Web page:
Miriam Leitão: “Authoritarian” Moral Panic Moment No. 999

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“They think that Abril supports Cardoso’s plan of government. They have it wrong. It is not Abril who supports Cardoso. It is Cardoso who supports Abril’s plan of government.” –Roberto Civita, Grupo Abril

Moral crusades advance claims about both the gravity and incidence of a particular problem. They typically rely on horror stories and “atrocity tales” about victims in which the most shocking exemplars of victimization are described and typified. Casting the problem in highly dramatic terms by recounting the plight of highly traumatized victims is intended to alarm the public and policy makers and justify draconian solutions. At the same time, inflated claims are made about the magnitude of the problem. A key feature of many moral crusades is that the imputed scale of a problem … far exceeds what is warranted by the available evidence.

Mino Carta, editor of Carta Capital, engages in a battle of the typewriters with the irrepressible (or let us say, insufferable) Miriam Leitão of O Globo over another Globo-driven scandal of “authoritarian tendencies” in the government.

[There is a similar constant talking point about São Paulo governor Serra, of the opposition PSDB, as well: That he is “authoritarian.” I can never manage to see any sense in either talking point.)

On which see also

Some people (my wife, for example) like the soaps. Or monster-truck racing. I get a kick out of watching Brazilian journalists play dueling banjos with Globo — a game that has some of the key aspects of both genres.

Globo practices “moral panic” journalism. It may differ in degree at times, but it does not differ in kind from cases like this one, from Peru:

For another sample of (anonymously sourced) “moral panic” journalism in the Leitão style, see also

Let me reproduce the bate-boca and then try to give you some backround on the teapot in which the tempest was brewed: The dismissal of four economists from the IPEA, a government policy think-tank now part of the portfolio of Roberto “Is He, or Is He Not, the Minister of the Future?” Mangabeira Unger, if I am not mistaken.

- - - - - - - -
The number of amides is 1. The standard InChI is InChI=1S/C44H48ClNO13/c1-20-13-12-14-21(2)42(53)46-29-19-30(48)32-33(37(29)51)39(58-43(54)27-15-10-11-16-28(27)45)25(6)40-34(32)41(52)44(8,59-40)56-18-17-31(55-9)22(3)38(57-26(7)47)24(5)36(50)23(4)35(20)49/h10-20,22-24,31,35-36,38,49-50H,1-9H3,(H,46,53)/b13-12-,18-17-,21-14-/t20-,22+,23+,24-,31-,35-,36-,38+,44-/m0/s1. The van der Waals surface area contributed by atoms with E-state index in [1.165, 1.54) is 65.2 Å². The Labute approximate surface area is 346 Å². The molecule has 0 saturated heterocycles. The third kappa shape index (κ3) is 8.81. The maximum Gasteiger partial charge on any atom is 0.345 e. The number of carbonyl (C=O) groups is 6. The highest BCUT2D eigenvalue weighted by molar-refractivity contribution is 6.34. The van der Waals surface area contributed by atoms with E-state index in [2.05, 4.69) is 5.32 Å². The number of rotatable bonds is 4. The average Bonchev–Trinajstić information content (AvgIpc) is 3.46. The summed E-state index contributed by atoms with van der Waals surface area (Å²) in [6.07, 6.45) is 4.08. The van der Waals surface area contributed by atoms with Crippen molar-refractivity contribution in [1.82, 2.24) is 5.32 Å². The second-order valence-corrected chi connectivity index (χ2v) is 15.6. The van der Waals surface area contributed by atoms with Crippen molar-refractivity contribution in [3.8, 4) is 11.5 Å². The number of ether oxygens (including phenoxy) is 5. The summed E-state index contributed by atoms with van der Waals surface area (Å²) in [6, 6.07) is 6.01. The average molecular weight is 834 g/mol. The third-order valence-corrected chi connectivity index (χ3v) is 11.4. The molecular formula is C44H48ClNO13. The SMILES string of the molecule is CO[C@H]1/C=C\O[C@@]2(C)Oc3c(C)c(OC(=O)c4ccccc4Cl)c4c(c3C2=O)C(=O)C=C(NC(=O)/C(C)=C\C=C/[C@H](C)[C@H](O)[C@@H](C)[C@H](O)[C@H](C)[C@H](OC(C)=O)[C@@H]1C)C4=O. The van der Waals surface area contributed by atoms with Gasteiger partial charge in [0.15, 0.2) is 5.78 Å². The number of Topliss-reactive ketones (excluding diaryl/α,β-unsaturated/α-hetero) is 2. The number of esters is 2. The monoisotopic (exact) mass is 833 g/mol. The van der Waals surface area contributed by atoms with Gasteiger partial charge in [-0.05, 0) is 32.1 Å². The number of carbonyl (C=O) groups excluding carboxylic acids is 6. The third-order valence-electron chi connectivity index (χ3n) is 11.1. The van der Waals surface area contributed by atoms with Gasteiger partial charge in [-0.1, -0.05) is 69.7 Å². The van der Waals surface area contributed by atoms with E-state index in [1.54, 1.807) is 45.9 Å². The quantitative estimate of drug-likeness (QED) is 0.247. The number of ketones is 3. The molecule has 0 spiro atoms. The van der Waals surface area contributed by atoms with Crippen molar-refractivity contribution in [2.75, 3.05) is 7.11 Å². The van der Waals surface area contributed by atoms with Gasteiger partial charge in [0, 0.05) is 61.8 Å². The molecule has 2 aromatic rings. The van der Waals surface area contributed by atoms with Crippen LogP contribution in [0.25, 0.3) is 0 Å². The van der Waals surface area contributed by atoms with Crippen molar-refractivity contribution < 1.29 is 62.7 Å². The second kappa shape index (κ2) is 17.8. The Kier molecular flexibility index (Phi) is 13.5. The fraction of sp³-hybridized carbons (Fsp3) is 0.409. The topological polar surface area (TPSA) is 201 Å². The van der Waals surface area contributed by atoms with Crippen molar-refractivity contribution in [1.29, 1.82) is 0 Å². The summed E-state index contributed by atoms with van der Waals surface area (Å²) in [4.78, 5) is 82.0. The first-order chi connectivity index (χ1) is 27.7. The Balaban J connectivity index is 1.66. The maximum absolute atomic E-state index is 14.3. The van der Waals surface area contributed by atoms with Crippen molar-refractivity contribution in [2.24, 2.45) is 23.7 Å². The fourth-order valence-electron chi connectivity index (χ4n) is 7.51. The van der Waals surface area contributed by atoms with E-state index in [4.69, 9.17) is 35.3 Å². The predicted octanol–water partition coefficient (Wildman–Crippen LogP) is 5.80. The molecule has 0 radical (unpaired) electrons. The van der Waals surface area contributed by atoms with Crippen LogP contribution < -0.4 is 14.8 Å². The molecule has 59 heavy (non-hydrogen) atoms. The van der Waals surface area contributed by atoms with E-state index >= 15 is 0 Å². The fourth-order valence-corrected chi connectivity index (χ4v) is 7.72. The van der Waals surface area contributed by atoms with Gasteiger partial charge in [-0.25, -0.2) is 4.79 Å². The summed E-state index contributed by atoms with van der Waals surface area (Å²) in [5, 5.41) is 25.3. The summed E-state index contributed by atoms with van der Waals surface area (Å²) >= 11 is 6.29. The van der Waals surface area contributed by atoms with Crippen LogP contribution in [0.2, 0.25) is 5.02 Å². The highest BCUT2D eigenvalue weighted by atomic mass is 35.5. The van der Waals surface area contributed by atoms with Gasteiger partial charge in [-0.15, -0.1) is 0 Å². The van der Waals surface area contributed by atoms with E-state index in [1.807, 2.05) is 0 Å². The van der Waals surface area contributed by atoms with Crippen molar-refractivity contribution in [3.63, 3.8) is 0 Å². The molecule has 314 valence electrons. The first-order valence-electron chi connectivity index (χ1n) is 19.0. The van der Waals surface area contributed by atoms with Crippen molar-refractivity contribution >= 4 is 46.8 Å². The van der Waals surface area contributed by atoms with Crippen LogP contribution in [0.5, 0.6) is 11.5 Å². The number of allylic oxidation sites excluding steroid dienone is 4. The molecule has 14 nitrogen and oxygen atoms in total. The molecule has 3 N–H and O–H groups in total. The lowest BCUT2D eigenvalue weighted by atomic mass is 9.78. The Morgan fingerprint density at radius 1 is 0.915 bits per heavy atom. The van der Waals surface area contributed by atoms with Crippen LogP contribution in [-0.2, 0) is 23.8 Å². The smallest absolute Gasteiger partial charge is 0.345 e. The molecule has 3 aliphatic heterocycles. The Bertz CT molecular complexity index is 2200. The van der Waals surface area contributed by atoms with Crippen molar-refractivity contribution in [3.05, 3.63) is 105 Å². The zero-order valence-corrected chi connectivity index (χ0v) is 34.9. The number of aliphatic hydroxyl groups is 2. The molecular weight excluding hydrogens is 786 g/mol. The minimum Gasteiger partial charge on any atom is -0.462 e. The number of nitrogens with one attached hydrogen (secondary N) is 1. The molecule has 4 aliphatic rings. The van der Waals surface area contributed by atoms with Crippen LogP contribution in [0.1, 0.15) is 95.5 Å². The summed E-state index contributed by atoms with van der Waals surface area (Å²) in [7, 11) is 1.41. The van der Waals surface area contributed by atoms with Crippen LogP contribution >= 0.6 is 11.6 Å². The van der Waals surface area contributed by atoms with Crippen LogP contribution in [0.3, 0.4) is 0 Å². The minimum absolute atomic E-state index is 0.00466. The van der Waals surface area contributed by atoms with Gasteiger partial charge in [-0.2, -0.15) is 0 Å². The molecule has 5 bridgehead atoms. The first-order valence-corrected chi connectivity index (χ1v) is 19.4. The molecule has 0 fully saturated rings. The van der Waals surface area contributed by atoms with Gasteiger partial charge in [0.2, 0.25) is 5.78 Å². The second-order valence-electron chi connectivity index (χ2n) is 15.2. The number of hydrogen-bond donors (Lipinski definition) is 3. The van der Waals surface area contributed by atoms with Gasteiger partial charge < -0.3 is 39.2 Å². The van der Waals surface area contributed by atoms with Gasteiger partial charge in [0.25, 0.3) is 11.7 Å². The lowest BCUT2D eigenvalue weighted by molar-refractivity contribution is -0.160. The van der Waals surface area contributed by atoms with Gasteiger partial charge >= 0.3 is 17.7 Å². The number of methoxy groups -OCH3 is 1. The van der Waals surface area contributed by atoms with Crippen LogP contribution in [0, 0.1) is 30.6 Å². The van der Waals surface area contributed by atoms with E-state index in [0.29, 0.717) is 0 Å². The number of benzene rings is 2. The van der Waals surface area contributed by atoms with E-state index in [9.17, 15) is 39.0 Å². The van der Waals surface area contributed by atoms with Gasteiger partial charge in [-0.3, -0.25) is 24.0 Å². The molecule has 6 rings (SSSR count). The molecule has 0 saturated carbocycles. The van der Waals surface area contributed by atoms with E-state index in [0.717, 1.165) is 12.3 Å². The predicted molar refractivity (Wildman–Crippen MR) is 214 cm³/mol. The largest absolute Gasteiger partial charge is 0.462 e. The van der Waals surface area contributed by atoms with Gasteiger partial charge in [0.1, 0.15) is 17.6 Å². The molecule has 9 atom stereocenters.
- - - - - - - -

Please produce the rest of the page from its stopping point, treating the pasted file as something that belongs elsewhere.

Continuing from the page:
Leitão plays it as a martyrdom narrative. Martyrdom narratives are the preferred genre of moral panic practiced by this sort of journalist. Compare, for example,

The strange saga of Daniel Dantas also tends to get played as a martyrdom narrative — “at the mercy of dark forces beyond comprehension or control!”:

A similar tempest in a teapot broke out last year, by the way, over a suggested reading list for career diplomats in Brazil’s foreign service, with hysterical shrieks of “Communist brainwashing.”

Globo is dishonest as a general policy and practice. (It is perfectly capable of being honest, and has a lot of world-class journalistic talent. But those people do not tend to advance into management.)

And Miriam Leitão is its Olympian muse in this regard.

Miriam Leitão dispensa apresentações, mas há momentos em que ela é mais Miriam Leitão, e outros em que é menos. Por exemplo. Ela superou-se como Miriam Leitão durante a campanha da reeleição de Fernando Henrique Cardoso, conduzida à sombra da bandeira da estabilidade. Miriam Leitão anunciou ao País que era para acreditar, com empenho infatigável, maciço e diuturno. Foi um sucesso.

Miriam Leitão needs no introductions, but there are moments in which she is more her usual self that others. For example: She outdid herself in being Miriam Leitão during the Cardoso reelection campaign [in 1998], conducted under the solemn banner of stability. Miriam Leitão announced to the nation that it this promise was to believed in, tirelessly, massively, day after day after day. The effort was a success.

O próprio doutor Roberto, nosso colega Marinho, confiou na sua colunista e partiu para alguns investimentos de largo porte, condizentes com a imponência das Organizações Globo. Exatos doze dias depois de empossado, o reeleito desvalorizou o real.

So much so that Dr. Roberto, our fellow journalist Marinho, believed his own columnist and made some very large investments, on a scale consistent with Globo’s power and glory. Exactly 12 days after Cardoso was sworn in for a second term, he devalued the currency.

I am just reading a fascinating book on the subject, the “confessions” of Cacciola, the owner of the Marka Bank, sentenced along with Cardoso’s Central Bank president, whose extradition is currently being negotiated with Monaco.

As told to Eric Nepomuceno.

Cacciola tells the same story: “I believed in Cardoso’s promises on monetary policy. I had a copy of the government’s memorandum of understanding with the IMF. They broke their promise, and I got totally, totally hosed on my short position in the dollar.”

In the process, Mr. Cacciola provides one of the better layman’s explanations I have read of what a hedge is, and how it works.

But cannot quite explain how or why he left unhedged the perpetual risk that politicians will say anything to get elected. Recognized the world over, and richly illustrated with colorful case studies from ancient and modern history.

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Apologia pro vita sua and “witness to history” read of the week.

O artigo de hoje de Miriam Leitão no O Globo é outro momento de glória da veterana jornalista. Conta detalhes infinitesimais do Caso IPEA, a dar voz exclusivamente aos demitidos, aqueles quatro economistas que organizam desagravos. Marcio Pochmann não foi ouvido, é óbvio.

Miriam Leitão’s article for O Globo today is another glorious moment for the veteran journalist. It details the IPEA Affair in the minutes of details, while hearing exclusively from the aggrieved economists who were fired. Marcio Pochmann (IPEA director) was not heard from, obviously.